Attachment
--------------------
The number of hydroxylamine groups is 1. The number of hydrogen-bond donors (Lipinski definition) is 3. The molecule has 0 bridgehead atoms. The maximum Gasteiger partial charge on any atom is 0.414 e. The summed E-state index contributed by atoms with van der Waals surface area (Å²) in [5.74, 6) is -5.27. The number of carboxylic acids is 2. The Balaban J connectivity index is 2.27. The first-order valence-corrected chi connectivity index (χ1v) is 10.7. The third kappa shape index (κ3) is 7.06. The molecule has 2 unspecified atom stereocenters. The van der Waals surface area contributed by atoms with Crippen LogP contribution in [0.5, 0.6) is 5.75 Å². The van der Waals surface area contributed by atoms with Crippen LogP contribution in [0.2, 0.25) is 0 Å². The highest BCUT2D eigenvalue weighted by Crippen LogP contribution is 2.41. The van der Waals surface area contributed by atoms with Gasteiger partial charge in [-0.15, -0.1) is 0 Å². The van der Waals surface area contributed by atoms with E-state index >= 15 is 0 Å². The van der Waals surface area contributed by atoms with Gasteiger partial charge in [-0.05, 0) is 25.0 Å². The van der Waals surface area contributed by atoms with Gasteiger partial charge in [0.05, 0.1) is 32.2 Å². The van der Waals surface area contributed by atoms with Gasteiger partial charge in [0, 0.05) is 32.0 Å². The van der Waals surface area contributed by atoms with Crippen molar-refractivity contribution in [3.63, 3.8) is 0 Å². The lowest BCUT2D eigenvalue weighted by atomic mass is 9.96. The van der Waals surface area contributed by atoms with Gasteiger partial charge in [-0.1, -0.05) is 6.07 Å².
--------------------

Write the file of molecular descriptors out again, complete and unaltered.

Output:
The number of hydroxylamine groups is 1. The number of hydrogen-bond donors (Lipinski definition) is 3. The molecule has 0 bridgehead atoms. The maximum Gasteiger partial charge on any atom is 0.414 e. The summed E-state index contributed by atoms with van der Waals surface area (Å²) in [5.74, 6) is -5.27. The number of carboxylic acids is 2. The Balaban J connectivity index is 2.27. The first-order valence-corrected chi connectivity index (χ1v) is 10.7. The third kappa shape index (κ3) is 7.06. The molecule has 2 unspecified atom stereocenters. The van der Waals surface area contributed by atoms with Crippen LogP contribution in [0.5, 0.6) is 5.75 Å². The van der Waals surface area contributed by atoms with Crippen LogP contribution in [0.2, 0.25) is 0 Å². The highest BCUT2D eigenvalue weighted by Crippen LogP contribution is 2.41. The van der Waals surface area contributed by atoms with Gasteiger partial charge in [-0.15, -0.1) is 0 Å². The van der Waals surface area contributed by atoms with E-state index >= 15 is 0 Å². The van der Waals surface area contributed by atoms with Gasteiger partial charge in [-0.05, 0) is 25.0 Å². The van der Waals surface area contributed by atoms with Gasteiger partial charge in [0.05, 0.1) is 32.2 Å². The van der Waals surface area contributed by atoms with Gasteiger partial charge in [0, 0.05) is 32.0 Å². The van der Waals surface area contributed by atoms with Crippen molar-refractivity contribution in [3.63, 3.8) is 0 Å². The lowest BCUT2D eigenvalue weighted by atomic mass is 9.96. The van der Waals surface area contributed by atoms with Gasteiger partial charge in [-0.1, -0.05) is 6.07 Å².